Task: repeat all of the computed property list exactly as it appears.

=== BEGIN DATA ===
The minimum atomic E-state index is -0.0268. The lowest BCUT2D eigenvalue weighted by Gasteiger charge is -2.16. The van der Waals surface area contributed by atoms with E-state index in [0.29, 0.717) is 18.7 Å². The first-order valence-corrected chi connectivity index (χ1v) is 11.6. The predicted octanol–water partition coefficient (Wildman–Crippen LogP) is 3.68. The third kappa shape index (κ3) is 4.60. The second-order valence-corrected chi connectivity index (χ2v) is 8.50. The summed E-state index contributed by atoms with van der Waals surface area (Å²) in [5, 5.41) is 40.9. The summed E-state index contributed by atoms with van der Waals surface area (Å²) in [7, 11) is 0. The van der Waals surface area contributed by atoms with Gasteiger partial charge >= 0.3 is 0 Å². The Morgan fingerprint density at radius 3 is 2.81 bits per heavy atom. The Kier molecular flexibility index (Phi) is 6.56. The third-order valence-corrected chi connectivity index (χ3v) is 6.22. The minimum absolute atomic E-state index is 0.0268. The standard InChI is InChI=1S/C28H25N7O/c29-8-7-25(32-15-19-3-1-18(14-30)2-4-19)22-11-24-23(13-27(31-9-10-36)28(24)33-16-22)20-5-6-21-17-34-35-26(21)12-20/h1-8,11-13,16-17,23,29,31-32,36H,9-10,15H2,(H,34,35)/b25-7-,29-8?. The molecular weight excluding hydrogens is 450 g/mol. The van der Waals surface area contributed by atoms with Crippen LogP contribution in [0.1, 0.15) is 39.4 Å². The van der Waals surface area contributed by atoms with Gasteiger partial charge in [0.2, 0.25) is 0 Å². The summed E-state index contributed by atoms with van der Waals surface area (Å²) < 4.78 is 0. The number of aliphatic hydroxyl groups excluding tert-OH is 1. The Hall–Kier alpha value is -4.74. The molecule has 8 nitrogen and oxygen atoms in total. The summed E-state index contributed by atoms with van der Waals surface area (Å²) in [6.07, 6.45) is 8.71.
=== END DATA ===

The minimum atomic E-state index is -0.0268. The lowest BCUT2D eigenvalue weighted by Gasteiger charge is -2.16. The van der Waals surface area contributed by atoms with E-state index in [0.29, 0.717) is 18.7 Å². The first-order valence-corrected chi connectivity index (χ1v) is 11.6. The predicted octanol–water partition coefficient (Wildman–Crippen LogP) is 3.68. The third kappa shape index (κ3) is 4.60. The second-order valence-corrected chi connectivity index (χ2v) is 8.50. The summed E-state index contributed by atoms with van der Waals surface area (Å²) in [5, 5.41) is 40.9. The summed E-state index contributed by atoms with van der Waals surface area (Å²) in [7, 11) is 0. The van der Waals surface area contributed by atoms with Gasteiger partial charge >= 0.3 is 0 Å². The Morgan fingerprint density at radius 3 is 2.81 bits per heavy atom. The Kier molecular flexibility index (Phi) is 6.56. The third-order valence-corrected chi connectivity index (χ3v) is 6.22. The minimum absolute atomic E-state index is 0.0268. The standard InChI is InChI=1S/C28H25N7O/c29-8-7-25(32-15-19-3-1-18(14-30)2-4-19)22-11-24-23(13-27(31-9-10-36)28(24)33-16-22)20-5-6-21-17-34-35-26(21)12-20/h1-8,11-13,16-17,23,29,31-32,36H,9-10,15H2,(H,34,35)/b25-7-,29-8?. The molecular weight excluding hydrogens is 450 g/mol. The van der Waals surface area contributed by atoms with Crippen LogP contribution in [0.1, 0.15) is 39.4 Å². The van der Waals surface area contributed by atoms with Gasteiger partial charge in [0.2, 0.25) is 0 Å². The summed E-state index contributed by atoms with van der Waals surface area (Å²) < 4.78 is 0. The number of aliphatic hydroxyl groups excluding tert-OH is 1. The Hall–Kier alpha value is -4.74. The molecule has 8 nitrogen and oxygen atoms in total. The summed E-state index contributed by atoms with van der Waals surface area (Å²) in [6.07, 6.45) is 8.71.